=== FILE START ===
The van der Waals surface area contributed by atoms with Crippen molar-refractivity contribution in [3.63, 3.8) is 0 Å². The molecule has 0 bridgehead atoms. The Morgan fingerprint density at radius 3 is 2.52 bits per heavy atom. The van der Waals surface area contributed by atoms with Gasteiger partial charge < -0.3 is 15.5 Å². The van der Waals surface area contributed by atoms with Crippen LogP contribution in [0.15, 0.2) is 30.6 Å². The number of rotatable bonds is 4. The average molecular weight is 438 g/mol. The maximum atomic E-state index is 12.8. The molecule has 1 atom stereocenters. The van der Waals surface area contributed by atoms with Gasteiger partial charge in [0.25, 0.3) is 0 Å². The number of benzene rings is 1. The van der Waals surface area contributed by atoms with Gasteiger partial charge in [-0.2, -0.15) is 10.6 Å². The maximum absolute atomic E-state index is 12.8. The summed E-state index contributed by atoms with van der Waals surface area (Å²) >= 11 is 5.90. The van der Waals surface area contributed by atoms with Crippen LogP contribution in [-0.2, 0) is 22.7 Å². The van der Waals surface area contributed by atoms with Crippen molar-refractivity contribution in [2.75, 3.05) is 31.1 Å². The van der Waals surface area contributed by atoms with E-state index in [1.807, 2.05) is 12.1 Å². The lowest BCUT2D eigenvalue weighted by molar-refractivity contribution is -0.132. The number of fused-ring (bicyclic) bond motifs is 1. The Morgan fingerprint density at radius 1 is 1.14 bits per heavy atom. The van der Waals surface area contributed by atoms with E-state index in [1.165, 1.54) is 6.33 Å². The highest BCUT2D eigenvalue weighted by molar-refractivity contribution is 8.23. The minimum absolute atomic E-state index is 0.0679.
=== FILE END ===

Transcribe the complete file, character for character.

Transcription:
The van der Waals surface area contributed by atoms with Crippen molar-refractivity contribution in [3.63, 3.8) is 0 Å². The molecule has 0 bridgehead atoms. The Morgan fingerprint density at radius 3 is 2.52 bits per heavy atom. The van der Waals surface area contributed by atoms with Gasteiger partial charge < -0.3 is 15.5 Å². The van der Waals surface area contributed by atoms with Crippen LogP contribution in [0.15, 0.2) is 30.6 Å². The number of rotatable bonds is 4. The average molecular weight is 438 g/mol. The maximum atomic E-state index is 12.8. The molecule has 1 atom stereocenters. The van der Waals surface area contributed by atoms with Gasteiger partial charge in [0.25, 0.3) is 0 Å². The number of benzene rings is 1. The van der Waals surface area contributed by atoms with Gasteiger partial charge in [-0.2, -0.15) is 10.6 Å². The maximum absolute atomic E-state index is 12.8. The summed E-state index contributed by atoms with van der Waals surface area (Å²) >= 11 is 5.90. The van der Waals surface area contributed by atoms with Crippen LogP contribution in [-0.2, 0) is 22.7 Å². The van der Waals surface area contributed by atoms with Crippen molar-refractivity contribution in [2.75, 3.05) is 31.1 Å². The van der Waals surface area contributed by atoms with E-state index in [1.807, 2.05) is 12.1 Å². The lowest BCUT2D eigenvalue weighted by molar-refractivity contribution is -0.132. The number of fused-ring (bicyclic) bond motifs is 1. The Morgan fingerprint density at radius 1 is 1.14 bits per heavy atom. The van der Waals surface area contributed by atoms with E-state index in [1.165, 1.54) is 6.33 Å². The highest BCUT2D eigenvalue weighted by molar-refractivity contribution is 8.23. The minimum absolute atomic E-state index is 0.0679.